One area that I personally would have been interested in being developed was the conceptual understanding of the findings. As noted above, the paper provides a useful summary of the territory. In contrast, I thought it was a bit light on how it might be linked to theory and utilised by professionals and practitioners. For instance, I wondered if there might have been some bridge to the work of people like Michael Lambert mentioned above and situated in the literature focusing upon extratherapeutic events.
My mind also spiralled off into considerations about the more systemic nature of psychological interventions and I wondered how these findings might be considered alongside ecologically minded theories (e.g. Bronfenbrenner, 1979). Now this didn’t seem to be the angle that the authors took here, but I could see merit in taking this next step.
Implications for practice
The humanistic psychologist Carl Rogers is reported to have said:
When I look at the world I’m pessimistic, but when I look at people I am optimistic.
In many ways this paper highlights the importance of paying more attention to the bigger picture, as pessimistic as that may currently be. External events clearly have an impact upon therapeutic work with children and young people, but these are not often considered in research. As such, therapists might want to pay more attention to the broader impacts of societal impacts and life events upon their clients. Additionally, researchers should not ignore such events upon the designs of their projects too.
Taking #MHED2018 Beyond the Room!
Look out for live tweeting and podcasting from the #MHED2018 conference on 28-29 June 2018. This landmark conference brings together leading UK and international researchers, policy-makers, educators and allied professionals to explore the intersection between education and mental health and set the future research agenda for the field. The keynote speakers are Louise Arseneault, Mick Cooper, Natasha Devon, Celene Domitrovich, Kate Martin and Dan Olweus.
Read all the MHED2018 blogs that accompany this conference.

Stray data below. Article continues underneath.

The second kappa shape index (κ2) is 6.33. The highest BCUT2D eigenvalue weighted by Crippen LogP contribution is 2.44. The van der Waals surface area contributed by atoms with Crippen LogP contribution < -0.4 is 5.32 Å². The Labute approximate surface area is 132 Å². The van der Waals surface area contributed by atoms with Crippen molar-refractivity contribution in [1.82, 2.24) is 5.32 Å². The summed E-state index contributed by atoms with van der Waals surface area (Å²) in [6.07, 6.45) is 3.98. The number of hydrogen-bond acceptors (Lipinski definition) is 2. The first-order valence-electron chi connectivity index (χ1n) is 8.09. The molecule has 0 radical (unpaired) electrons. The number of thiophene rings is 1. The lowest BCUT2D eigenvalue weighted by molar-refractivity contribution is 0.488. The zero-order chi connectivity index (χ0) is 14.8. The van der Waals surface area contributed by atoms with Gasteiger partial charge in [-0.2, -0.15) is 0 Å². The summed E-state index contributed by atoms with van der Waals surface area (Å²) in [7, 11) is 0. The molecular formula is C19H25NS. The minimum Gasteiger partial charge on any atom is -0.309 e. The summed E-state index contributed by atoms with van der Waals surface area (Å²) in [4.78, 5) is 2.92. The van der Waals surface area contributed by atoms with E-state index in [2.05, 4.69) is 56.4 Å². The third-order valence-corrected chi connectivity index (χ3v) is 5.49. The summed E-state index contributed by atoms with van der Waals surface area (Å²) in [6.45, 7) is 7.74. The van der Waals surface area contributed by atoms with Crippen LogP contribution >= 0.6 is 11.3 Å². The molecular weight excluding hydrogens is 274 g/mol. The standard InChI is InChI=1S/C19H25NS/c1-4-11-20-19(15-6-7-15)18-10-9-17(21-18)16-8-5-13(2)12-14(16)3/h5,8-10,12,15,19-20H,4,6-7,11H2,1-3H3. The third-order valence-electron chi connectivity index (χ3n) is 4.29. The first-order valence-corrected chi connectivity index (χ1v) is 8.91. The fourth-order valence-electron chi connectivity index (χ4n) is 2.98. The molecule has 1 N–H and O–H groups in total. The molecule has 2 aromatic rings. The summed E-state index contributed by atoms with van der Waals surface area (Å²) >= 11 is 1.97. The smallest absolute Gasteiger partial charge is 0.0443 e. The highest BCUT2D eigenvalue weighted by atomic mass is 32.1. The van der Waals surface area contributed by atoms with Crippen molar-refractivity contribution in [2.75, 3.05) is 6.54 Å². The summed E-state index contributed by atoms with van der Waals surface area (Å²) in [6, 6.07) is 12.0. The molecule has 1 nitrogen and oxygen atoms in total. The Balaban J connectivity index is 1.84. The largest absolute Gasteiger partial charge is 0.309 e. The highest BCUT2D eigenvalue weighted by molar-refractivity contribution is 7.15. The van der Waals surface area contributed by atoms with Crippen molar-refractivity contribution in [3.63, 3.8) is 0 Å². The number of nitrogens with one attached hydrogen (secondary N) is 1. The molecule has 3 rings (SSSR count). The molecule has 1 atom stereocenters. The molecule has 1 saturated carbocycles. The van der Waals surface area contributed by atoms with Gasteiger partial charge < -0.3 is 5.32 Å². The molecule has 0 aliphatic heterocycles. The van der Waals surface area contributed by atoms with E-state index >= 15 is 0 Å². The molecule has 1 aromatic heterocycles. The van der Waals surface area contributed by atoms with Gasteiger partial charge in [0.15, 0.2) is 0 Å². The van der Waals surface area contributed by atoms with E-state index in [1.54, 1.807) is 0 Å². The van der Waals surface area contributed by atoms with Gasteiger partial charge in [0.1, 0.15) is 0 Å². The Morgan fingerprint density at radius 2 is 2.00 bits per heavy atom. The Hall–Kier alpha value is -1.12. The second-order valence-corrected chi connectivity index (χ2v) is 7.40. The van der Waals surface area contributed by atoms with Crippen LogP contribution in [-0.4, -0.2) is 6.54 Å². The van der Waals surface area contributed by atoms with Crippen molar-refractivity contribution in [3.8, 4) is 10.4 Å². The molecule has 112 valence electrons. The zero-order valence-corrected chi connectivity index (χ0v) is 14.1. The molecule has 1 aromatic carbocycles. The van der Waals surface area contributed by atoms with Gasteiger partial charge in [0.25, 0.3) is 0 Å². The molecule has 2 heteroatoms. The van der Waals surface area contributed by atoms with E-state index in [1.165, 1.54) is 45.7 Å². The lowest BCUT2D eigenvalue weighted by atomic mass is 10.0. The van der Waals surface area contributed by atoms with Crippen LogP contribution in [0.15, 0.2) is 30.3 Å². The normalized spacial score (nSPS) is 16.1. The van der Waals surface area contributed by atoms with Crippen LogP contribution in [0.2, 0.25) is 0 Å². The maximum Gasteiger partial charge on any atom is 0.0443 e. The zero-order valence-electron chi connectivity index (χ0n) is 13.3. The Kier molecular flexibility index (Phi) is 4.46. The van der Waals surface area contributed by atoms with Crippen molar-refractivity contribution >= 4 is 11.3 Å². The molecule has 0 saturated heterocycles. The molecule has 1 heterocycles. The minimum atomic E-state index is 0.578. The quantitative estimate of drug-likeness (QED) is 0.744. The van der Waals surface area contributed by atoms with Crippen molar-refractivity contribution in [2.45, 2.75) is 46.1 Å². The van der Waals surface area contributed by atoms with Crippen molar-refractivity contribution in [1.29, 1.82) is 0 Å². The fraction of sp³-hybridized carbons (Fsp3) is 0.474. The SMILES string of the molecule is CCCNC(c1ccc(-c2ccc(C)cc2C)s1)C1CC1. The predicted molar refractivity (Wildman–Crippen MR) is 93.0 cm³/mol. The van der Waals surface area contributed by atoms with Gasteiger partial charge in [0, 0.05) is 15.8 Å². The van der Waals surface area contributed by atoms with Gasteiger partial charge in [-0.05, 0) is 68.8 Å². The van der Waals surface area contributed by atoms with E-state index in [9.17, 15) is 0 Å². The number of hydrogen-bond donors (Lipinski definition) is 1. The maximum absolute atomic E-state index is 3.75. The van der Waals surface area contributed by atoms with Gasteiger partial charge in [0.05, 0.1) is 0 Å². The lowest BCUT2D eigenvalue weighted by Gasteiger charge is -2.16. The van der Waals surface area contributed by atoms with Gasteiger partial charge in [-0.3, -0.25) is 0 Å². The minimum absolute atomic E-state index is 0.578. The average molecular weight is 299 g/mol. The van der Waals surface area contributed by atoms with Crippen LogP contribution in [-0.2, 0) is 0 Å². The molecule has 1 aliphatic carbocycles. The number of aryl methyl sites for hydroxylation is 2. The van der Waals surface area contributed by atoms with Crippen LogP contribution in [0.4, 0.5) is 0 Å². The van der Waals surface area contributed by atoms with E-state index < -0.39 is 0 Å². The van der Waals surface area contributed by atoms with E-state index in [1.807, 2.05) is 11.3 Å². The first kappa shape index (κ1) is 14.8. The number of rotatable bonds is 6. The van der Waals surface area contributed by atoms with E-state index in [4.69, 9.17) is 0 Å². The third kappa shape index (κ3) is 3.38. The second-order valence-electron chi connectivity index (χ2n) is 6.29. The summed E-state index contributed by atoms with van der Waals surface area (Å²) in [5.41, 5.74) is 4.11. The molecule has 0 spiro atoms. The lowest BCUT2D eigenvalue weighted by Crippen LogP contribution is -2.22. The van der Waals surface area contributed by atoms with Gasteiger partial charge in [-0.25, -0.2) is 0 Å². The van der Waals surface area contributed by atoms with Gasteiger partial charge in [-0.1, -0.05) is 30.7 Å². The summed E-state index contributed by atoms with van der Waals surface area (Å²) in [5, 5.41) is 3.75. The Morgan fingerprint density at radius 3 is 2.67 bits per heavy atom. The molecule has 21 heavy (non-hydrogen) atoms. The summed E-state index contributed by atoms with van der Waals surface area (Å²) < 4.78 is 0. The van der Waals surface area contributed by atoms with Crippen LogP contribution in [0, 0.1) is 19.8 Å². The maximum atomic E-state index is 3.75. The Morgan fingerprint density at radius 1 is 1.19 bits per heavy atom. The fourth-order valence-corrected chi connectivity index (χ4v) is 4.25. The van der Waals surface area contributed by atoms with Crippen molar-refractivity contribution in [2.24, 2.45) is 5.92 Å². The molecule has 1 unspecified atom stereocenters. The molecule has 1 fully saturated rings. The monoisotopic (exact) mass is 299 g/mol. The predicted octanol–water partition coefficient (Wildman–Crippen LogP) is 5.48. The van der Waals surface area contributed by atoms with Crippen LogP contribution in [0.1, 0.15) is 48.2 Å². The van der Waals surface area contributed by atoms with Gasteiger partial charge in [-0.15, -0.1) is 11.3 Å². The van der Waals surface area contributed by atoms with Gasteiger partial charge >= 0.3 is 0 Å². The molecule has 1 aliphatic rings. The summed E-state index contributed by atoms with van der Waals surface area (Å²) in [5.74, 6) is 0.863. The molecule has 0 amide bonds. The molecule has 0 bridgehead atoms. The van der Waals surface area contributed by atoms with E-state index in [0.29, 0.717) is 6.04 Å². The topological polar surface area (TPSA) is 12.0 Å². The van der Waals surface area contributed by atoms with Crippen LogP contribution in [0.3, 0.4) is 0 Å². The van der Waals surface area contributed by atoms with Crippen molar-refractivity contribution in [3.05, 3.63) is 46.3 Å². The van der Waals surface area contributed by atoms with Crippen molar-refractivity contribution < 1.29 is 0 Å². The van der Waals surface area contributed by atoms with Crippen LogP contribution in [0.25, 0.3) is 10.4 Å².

You can find out more about our #BeyondTheRoom social media service at beyondtheroom.net
Conflicts of interest
During conferences I have wandered around a number of cities in the UK (and beyond) with the third author, several with the second and none (from recollection) with the first. I am interested in therapeutic work with children and young people (e.g. Hanley et al., 2012) and the impacts of socio-political situations upon wellbeing (Hanley et al., 2017). Finally, I have recently been appointed to the editorial board of the journal that this was published in, the British Association for Counselling and Psychotherapy’s Counselling and Psychotherapy Research. I played no part in the development of this edition however.
Blackshaw E, Evans C, Cooper M. (2018) When life gets in the way: Systematic review of life events, socioeconomic deprivation, and their impact on counselling and psychotherapy with children and adolescents. Counselling and Psychotherapy Research, 2018: 18; 143-153. doi:10.1002/capr.12156
Barr B, Kinderman P and Whitehead M (2015) Trends in mental health inequalities in England during a period of recession, austerity and welfare reform 2004 to 2013 (PDF). Social Science & Medicine 147: 324–331. DOI: 10.1016/j.socscimed.2015.11.009.
Bronfenbrenner U (1979) The ecology of human development: Experiments by nature and design (PDF). Cambridge, MA: Harvard University Press.
Hanley T, Humphrey N and Lennie C (2012) Adolescent counselling psychology: Theory, research and practice. Adolescent Counselling Psychology: Theory, Research and Practice. DOI: 10.4324/9780203103173.
Hanley T, Winter LA and Burrell K (2017) Supporting Emotional Wellbeing in Schools in the Context of Austerity (PDF). Manchester: Manchester Institute of Education.
Lambert MJ and Barley DE (2001) Research Summary On The Therapeutic Relationship And Psychotherapy Outcome. Psychotherapy: Theory/research/practice/training 38(4). Psychotherapy: Theory/Research/Practice/Training: 357–361. [Abstract]
Winter LA, Burman E, Hanley T, et al. (2016) Education, Welfare Reform and Psychological Well-Being: A Critical Psychology Perspective. British Journal of Educational Studies 64(4): 467–483. DOI: 10.1080/00071005.2016.1171823.
World Health Organization (WHO) (2014) Social determinants of mental health. Geneva: WHO.